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The Simpsons - S13E18

Family . Comedy . Animation
 

Springfield Elementary finally gets a career day speaker that keeps the children's interest. The creator of cartoon inspires the children to come up with their own cartoon characters. Bart makes an initial comic strip of "Danger Dude," which he shows to the Comic Book Guy and Marvel Comics creator Stan Lee who happens to stop by the comic book shop, but never leaves. Their feedback leads Bart to search for other inspiration, which he finds in his own father. He makes Homer the main character in a comic that he calls "Angry Dad". It becomes very popular and an Internet company wants to make "Angry Dad" an Internet cartoon. They offer Bart stock in return for use of his strip. "Angry Dad" becomes even more popular, but when Homer sees it at work, he goes home very angry. The citizens of Springfield, who see him in his car angry, try to make him angrier to see what he'll do. The family realizes that Homer has anger management issues. Homer resolves to take it easy, leaving Bart without any material. Bart sets an elaborate trap to anger the now sedate Homer. Bart finds out that the Internet company has gone bankrupt and doesn't need his new material, just as Homer takes the bait for the trap. Homer gets green with anger, a la The Incredible Hulk and it turns out Bart has saved Homer's life; since the pent up rage would have killed him.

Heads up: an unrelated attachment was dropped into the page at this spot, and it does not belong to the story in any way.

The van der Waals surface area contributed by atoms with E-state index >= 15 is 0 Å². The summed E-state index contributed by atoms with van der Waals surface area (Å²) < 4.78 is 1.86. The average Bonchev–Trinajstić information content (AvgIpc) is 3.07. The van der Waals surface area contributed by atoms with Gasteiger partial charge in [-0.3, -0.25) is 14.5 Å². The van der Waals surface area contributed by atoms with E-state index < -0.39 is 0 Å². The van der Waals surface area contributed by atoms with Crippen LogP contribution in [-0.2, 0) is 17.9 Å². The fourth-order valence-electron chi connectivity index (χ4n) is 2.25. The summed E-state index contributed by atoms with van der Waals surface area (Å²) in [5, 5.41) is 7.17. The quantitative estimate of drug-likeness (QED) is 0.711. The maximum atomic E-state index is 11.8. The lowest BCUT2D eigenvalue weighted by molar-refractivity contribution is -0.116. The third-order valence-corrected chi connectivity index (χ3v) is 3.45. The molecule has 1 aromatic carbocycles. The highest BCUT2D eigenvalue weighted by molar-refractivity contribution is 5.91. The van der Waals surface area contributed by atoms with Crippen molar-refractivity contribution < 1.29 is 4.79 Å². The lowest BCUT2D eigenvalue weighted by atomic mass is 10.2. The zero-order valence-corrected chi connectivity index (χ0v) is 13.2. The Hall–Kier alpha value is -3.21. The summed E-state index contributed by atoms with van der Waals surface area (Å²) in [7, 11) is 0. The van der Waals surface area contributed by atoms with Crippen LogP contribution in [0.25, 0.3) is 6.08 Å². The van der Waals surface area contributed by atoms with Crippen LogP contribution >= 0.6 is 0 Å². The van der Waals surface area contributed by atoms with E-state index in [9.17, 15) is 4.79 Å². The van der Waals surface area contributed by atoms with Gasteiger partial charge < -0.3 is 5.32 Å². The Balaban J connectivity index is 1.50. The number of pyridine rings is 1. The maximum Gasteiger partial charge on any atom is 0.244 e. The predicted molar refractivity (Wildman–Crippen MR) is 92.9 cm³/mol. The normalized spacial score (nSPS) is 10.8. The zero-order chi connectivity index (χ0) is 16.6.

Episode Title: I Am Furious Yellow
Airs: 2002-04-28 at 08:00 pm
  • Ken Tucker

    Groening has created a group of characters whose personalities and motives are more vivid and detailed than the vast majority of sitcoms featuring flesh-and-blood actors.

    Entertainment Weekly Full Review
  • Richard Zoglin

    [The show] has a good deal of savvy wit.... The Simpsons, however, is strangely off-putting much of the time. The drawings are grotesque without redeeming style or charm (characters have big beady eyes, beaklike noses and spiky hair), and the animation is crude even by TV's low-grade standards.

    Time Full Review
  • Howard Rosenberg

    Easily the the best, cleverest and nuttiest arrival of the 1989-90 season is The Simpsons...It's very small-scale, but perfectly conceived and executed. What we have here from creator Matt Groening is a rare confluence -- delightful writing, pictures and voices fitting like a Matisse. [12 Jan 1990, p.F1]

    Los Angeles Times Full Review
  • John Engstrom

    "The Simpsons" is both a challenge and a delight. It's also that rarest of TV fauna, a cartoon show with levels of mirth for every brain and pair of eyes in the family. [12 Jan 1990]

    Seattle Post-Intelligencer Full Review
  • Matt Roush

    A hilarious holiday package. [15 Dec 1989, p.3D]

    USA Today Full Review
  • John J. O'Connor

    There is, admittedly, a fine line between being hilariously perceptive and just plain, even objectionably, silly. While habitually teetering on that line, 'The Simpsons' has shown a remarkable ability to come down on the right side most of the time.

    The New York Times Full Review
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